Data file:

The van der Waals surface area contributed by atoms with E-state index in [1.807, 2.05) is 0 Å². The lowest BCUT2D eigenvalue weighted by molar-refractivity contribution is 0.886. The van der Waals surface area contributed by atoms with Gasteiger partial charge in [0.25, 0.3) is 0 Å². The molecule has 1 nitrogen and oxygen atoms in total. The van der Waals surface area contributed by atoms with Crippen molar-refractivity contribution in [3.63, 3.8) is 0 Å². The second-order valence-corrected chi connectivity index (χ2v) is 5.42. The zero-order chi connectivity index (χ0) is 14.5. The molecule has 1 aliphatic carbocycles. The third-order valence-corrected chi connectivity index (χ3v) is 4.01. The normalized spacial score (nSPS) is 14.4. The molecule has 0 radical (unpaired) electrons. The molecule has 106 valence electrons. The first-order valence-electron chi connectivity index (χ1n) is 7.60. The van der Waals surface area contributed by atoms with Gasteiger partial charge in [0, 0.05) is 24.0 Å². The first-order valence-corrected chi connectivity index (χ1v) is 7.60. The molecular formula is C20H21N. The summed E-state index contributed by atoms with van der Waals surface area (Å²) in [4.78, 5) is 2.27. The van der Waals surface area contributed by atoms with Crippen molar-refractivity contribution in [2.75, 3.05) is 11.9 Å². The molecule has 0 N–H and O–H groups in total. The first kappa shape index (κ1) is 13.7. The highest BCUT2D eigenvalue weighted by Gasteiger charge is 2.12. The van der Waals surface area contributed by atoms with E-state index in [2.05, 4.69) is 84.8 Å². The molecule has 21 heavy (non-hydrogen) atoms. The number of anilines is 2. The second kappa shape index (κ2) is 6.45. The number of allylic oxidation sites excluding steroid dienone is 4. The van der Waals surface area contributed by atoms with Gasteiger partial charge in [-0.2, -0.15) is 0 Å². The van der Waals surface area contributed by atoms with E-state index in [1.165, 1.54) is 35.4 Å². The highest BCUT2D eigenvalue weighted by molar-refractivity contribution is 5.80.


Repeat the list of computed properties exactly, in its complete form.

The van der Waals surface area contributed by atoms with E-state index in [1.807, 2.05) is 0 Å². The lowest BCUT2D eigenvalue weighted by molar-refractivity contribution is 0.886. The van der Waals surface area contributed by atoms with Gasteiger partial charge in [0.25, 0.3) is 0 Å². The molecule has 1 nitrogen and oxygen atoms in total. The van der Waals surface area contributed by atoms with Crippen molar-refractivity contribution in [3.63, 3.8) is 0 Å². The second-order valence-corrected chi connectivity index (χ2v) is 5.42. The zero-order chi connectivity index (χ0) is 14.5. The molecule has 1 aliphatic carbocycles. The third-order valence-corrected chi connectivity index (χ3v) is 4.01. The normalized spacial score (nSPS) is 14.4. The molecule has 0 radical (unpaired) electrons. The molecule has 106 valence electrons. The first-order valence-electron chi connectivity index (χ1n) is 7.60. The van der Waals surface area contributed by atoms with Gasteiger partial charge in [0, 0.05) is 24.0 Å². The first-order valence-corrected chi connectivity index (χ1v) is 7.60. The molecular formula is C20H21N. The summed E-state index contributed by atoms with van der Waals surface area (Å²) in [4.78, 5) is 2.27. The van der Waals surface area contributed by atoms with Crippen molar-refractivity contribution in [2.75, 3.05) is 11.9 Å². The molecule has 0 N–H and O–H groups in total. The first kappa shape index (κ1) is 13.7. The highest BCUT2D eigenvalue weighted by Gasteiger charge is 2.12. The van der Waals surface area contributed by atoms with E-state index in [2.05, 4.69) is 84.8 Å². The molecule has 21 heavy (non-hydrogen) atoms. The number of anilines is 2. The second kappa shape index (κ2) is 6.45. The number of allylic oxidation sites excluding steroid dienone is 4. The van der Waals surface area contributed by atoms with Gasteiger partial charge in [-0.2, -0.15) is 0 Å². The van der Waals surface area contributed by atoms with E-state index in [1.165, 1.54) is 35.4 Å². The highest BCUT2D eigenvalue weighted by molar-refractivity contribution is 5.80.